Between writing contracts, Van Camp has taught creative writing at UBC, Emily Carr University and has held writer-in-residence positions at the University of Alberta and MacEwan University. He’s also been quite diverse in the delivery of his works: all of his children’s books are available in Braille for free, anywhere in the world, and his baby book, Little You, was published in Bush Cree, Dene and South Slavey.
Helping the next generation
As the 2020 Distinguished Alumni Award recipient, Van Camp now joins the ranks of previous Fine Arts DAA winners, including Banff Centre managing director of performing arts Nathan Medd (BFA ’01), country music stars Twin Kennedy (BMus ’08), visual artist Althea Thauberger (MFA ’02) director Glynis Leyshon (BFA ’73), author Esi Edugyan (BA ’99), lighting designer Michael J. Whitfield (BA ’67), filmmaker Mercedes Bátiz-Benét (BFA ’02), poet Carla Funk (BFA ’97), musician Paul Beauchesne (BMus ’88), author Deborah Willis (BA ’06), environmental designer Valerie Murray (BA ’78), author Eden Robinson (BFA ’92) and visual anthropologist Andrea Walsh (BA ’91).
And while many of his works feature strong characters mentoring youth — notably his graphic novels, which have tackled issues ranging from gangs, sexual health, restorative justice, peace-making, mental health and suicide prevention — Van Camp also feels it’s important to give back himself.
“Alumni should be looking out for and promoting other alumni,” he says. “We’re a family and we deserve to help new writers the same way I was helped while on campus. I’m also grateful for [UVic’s Torch] alumni magazine that arrives to our home in Edmonton. I find I’m starving to see what everyone’s up to.”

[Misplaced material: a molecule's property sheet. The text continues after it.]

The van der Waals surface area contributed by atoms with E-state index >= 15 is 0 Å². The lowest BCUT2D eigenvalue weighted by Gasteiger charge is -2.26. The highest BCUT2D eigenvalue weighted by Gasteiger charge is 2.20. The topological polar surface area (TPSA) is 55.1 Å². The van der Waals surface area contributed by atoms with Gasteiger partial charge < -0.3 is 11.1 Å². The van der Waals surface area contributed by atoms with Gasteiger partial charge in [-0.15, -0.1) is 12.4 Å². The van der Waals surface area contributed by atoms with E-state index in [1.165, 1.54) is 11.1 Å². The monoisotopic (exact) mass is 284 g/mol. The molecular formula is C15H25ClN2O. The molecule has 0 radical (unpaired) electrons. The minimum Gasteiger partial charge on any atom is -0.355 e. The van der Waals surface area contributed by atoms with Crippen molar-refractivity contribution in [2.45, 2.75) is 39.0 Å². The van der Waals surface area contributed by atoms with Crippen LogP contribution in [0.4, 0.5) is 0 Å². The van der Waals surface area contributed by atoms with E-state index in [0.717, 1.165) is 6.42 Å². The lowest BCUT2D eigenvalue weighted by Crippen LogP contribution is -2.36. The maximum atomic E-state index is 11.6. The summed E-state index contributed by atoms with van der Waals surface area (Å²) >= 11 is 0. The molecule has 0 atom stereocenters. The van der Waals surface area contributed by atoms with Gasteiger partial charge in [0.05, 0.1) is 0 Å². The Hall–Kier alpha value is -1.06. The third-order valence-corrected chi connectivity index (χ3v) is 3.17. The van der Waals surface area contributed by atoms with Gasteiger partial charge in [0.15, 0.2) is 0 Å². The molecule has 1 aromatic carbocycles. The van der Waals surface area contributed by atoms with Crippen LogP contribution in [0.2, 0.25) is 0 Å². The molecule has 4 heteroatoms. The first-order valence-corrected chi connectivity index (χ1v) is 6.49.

With his latest short story collection, Moccasin Square Gardens, released in 2019 from Douglas & McIntyre, and his public DAA talk titled “My Life As A Writer”, does Van Camp have any advice for current Writing students?
“With 24 books out these past 24 years and five books on the way, working with 12 different publishers and working with two different literary agencies, I feel I can share my experience of how to make a great living as an author today and, at the same time, talk about the challenges writers can face balancing family, touring, writing and deadlines,” he chuckles. “I can’t wait to share the story about how I was fired by one of my publishers . . . only to return years later with a book that changed all of our lives forever.”
And what does it mean to him, personally and professionally, to be named a Distinguished Alumni?
“I wouldn’t be the writer or human being that I am today had it not been for UVic,” he admits. “I’m so grateful for the mentorship, the friendships and the guidance I received while there. I will always say yes when UVic calls me to return to help.”